Monday, October 29, 2007

Heading West on the Hellhound

My new name for Greyhound bus lines...

My trip to CA was pretty decent, except for the mode of transportation, which I had qualms about, but it was an issue of going, or not going - and of course, I had to go.

Leaving Topeka and KS was pretty uneventful, except for driving through the mass of storms. The problems started when we got of Oklahoma City. The bus was packed, due to people who had been waiting since 3pm that afternoon - it was about 9pm when we got on the road to Texas... about 45 minutes passed before we had to turn back to O.C., due to a faulty alternator.
There was talk of a bus coming up from Dallas, but that was at least a 5 hour wait!

Finally, we did get on an Eastbound bus at around 2am - early! - and got to Amarillo, then on to Albuquerque, NM, which we got to at around noon on Thursday. The next bus wasn't due out for about 5 hours, so I decided to hit Downtown, and get some decent food.

Albuquerque looked like a pretty decent place - we didn't leave until close to 7pm, and I was threatened with being thrown out of the station after I strongly expressed my displeasure at the level of service. The station people stressed that "they only sell tickets - they're not employees of Greyhound", therefore, they had no responsibility. One ticket girl told me point blank that if I had any expectation of getting to my destination in a timely fashion, I should have flown.

Had they put that sentiment in their advertising, I would've looked harder for a cheap fare.

I do make it to Oakland, at 6pm Friday - a good 9 hours after my originally scheduled arrival time. I was totally burnt by the time I got to my motel. I had hoped to maybe see a couple of pepple while I was out there, but I had pretty much thrown out any grand plans by Thursday night.

The wake was very nice - my uncle in Topeka and his family did fly out and had gotten to CA that morning. People who he'd known over his 35 years in CA came to share their memories of him.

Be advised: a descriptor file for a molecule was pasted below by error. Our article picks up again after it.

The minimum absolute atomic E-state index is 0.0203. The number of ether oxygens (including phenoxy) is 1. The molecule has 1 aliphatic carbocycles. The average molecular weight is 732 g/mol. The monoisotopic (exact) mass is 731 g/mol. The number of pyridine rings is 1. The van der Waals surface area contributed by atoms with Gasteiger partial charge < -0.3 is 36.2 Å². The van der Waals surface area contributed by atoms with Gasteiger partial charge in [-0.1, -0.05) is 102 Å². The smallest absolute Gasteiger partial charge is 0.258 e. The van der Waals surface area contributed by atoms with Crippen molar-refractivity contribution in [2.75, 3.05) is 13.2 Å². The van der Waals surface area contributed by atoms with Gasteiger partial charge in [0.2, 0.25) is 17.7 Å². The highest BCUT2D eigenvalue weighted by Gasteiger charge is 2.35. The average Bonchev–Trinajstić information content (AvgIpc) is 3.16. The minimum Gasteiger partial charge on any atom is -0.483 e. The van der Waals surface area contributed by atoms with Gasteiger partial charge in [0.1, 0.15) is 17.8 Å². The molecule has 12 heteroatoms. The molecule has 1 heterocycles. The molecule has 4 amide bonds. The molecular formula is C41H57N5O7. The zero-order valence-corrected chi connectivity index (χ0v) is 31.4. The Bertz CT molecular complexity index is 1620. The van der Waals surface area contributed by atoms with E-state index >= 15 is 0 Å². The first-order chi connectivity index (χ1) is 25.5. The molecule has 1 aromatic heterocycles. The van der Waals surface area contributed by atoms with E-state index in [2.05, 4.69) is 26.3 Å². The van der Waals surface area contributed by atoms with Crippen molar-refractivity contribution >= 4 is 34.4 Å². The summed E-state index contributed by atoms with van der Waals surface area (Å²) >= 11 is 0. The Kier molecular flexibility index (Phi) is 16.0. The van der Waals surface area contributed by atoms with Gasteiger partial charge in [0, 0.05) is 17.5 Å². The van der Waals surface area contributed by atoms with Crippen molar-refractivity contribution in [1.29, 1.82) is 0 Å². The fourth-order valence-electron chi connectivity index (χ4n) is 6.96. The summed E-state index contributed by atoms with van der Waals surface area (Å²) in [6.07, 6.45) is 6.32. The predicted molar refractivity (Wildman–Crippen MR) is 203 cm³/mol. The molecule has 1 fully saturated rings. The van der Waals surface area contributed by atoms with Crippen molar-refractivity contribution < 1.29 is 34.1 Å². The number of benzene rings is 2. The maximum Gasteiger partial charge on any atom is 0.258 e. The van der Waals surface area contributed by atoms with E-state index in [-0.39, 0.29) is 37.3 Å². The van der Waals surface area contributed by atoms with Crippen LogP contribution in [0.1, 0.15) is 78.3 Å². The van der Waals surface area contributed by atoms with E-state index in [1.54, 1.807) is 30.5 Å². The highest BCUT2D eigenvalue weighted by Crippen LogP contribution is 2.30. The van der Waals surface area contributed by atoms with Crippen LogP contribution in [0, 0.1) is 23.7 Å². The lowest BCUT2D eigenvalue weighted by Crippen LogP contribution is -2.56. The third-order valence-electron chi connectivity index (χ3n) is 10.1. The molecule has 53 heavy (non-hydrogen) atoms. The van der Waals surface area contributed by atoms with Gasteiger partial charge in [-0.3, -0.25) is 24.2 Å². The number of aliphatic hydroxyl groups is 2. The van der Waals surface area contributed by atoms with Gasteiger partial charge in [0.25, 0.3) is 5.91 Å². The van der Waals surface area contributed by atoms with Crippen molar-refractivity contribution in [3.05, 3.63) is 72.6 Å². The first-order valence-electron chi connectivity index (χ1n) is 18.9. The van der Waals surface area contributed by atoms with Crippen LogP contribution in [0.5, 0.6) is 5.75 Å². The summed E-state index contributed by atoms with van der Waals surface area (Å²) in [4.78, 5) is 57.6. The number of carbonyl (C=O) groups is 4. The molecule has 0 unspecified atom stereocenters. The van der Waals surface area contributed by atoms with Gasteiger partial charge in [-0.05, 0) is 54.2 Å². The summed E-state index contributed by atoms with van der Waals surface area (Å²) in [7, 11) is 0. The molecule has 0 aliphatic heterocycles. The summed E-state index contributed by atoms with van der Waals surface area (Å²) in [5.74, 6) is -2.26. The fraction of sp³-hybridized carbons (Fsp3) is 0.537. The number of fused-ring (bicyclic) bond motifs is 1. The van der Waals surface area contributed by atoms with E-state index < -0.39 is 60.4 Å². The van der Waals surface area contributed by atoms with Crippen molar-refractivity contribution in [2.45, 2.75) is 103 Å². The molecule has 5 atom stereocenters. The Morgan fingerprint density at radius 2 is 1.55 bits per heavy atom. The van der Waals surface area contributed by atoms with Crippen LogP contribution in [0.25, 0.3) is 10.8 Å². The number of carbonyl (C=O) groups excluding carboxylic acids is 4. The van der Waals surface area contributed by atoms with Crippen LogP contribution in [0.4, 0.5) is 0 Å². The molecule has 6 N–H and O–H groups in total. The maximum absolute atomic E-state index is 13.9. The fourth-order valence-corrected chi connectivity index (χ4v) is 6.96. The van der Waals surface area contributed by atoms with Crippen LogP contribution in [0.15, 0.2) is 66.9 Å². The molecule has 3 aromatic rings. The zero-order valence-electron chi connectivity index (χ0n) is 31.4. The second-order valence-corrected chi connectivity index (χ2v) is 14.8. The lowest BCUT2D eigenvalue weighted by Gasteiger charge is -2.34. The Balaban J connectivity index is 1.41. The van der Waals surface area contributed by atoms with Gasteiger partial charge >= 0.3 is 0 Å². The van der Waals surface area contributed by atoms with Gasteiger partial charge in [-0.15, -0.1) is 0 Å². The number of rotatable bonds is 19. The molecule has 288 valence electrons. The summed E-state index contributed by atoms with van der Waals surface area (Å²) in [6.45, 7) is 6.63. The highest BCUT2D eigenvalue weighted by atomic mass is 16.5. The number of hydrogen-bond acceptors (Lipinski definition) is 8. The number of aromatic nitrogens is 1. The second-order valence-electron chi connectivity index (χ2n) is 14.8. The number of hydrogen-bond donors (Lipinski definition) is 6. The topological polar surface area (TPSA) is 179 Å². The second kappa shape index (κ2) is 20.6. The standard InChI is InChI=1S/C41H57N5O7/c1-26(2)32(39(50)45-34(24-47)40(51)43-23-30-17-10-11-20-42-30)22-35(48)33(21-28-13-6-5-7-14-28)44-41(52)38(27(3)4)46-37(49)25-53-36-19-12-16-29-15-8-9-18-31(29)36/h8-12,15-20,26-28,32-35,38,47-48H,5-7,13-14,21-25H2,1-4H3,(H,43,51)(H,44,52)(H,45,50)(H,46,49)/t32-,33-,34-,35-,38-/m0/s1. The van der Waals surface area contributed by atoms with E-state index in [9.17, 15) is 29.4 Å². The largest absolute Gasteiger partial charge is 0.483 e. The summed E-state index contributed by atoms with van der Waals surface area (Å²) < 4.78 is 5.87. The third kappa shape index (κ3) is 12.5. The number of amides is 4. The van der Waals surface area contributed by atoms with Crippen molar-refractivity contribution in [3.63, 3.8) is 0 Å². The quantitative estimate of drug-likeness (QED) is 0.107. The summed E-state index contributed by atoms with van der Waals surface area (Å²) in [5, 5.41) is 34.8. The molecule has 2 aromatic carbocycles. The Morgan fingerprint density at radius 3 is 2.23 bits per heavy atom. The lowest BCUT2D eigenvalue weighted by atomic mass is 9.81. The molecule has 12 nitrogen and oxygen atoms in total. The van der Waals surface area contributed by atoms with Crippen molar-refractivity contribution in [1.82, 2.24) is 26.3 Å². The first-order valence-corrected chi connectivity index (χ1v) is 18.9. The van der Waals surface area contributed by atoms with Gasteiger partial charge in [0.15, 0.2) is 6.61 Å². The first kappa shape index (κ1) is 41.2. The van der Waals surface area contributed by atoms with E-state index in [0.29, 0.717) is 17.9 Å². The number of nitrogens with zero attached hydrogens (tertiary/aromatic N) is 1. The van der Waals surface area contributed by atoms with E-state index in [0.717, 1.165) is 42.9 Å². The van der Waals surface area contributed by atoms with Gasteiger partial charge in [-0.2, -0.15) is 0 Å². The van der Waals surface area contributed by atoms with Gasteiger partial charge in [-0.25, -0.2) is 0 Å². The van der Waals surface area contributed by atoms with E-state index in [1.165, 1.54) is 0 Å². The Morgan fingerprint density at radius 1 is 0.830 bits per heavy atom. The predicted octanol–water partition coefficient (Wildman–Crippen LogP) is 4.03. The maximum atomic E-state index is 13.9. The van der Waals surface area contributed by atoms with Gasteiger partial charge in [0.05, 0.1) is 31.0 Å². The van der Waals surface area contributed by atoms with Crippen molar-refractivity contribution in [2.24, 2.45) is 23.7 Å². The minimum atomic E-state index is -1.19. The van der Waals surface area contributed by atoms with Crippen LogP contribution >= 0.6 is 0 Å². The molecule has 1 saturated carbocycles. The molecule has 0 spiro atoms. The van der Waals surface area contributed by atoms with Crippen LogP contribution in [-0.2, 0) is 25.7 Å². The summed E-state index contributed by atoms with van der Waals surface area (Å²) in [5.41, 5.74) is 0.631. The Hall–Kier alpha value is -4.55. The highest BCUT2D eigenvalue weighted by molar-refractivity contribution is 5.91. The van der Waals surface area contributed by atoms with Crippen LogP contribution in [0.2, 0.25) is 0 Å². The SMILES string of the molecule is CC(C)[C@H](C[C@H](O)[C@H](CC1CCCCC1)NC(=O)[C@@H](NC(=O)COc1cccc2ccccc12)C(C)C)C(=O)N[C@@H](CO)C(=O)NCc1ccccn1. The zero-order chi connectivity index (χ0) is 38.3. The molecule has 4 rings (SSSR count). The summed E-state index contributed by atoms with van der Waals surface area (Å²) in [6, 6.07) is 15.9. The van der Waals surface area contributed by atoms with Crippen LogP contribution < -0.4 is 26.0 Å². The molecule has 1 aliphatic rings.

I did get the chance to go into SF on Sunday - it was very weird, comparing my memories of a decade ago with the present.

The saying is very true - You Can't Go Home Again.

Got back on Hellhound Monday afternoon, to head back to KS. Like before, the first part of the trip was pretty uneventful - we changed buses in Salt Lake City and was on the road for about 4 hours when the engine started to smoke, and we pulled off to the side in the middle of Nowhere, Wyoming.

The driver got us to a truck stop which was fortunately nearby - it took 5 hours to get a replacement bus to us. Even more excitement, when the State Troopers showed up to cart off a girl who was on the bus - turns out she was part of a car theft ring and had stolen a van from the same truck stop earlier... someone there had recognized and called the police!

We got to Denver where most of us did get onto a bus that had been held - but about 7 of us didn't get on, due to the bus filling up.

You can probably guess which group I ended up in...

Overnight in a Hellhound station isn't very relaxing - most of the stations have been refurbished, or at least have flatscreen t.v.'s to entertain the sheep now. But the seats are not designed for long term sitting and certainly not for sleeping (the better to keep the homeless moving on). The Denver station locks their doors after midnight, and NO ONE gets in... if you happen to be outside and have a ticket, the steroid thug whose job is Security will not let you in... which happened to one poor bastard in our party - he had to overnight in a hotel.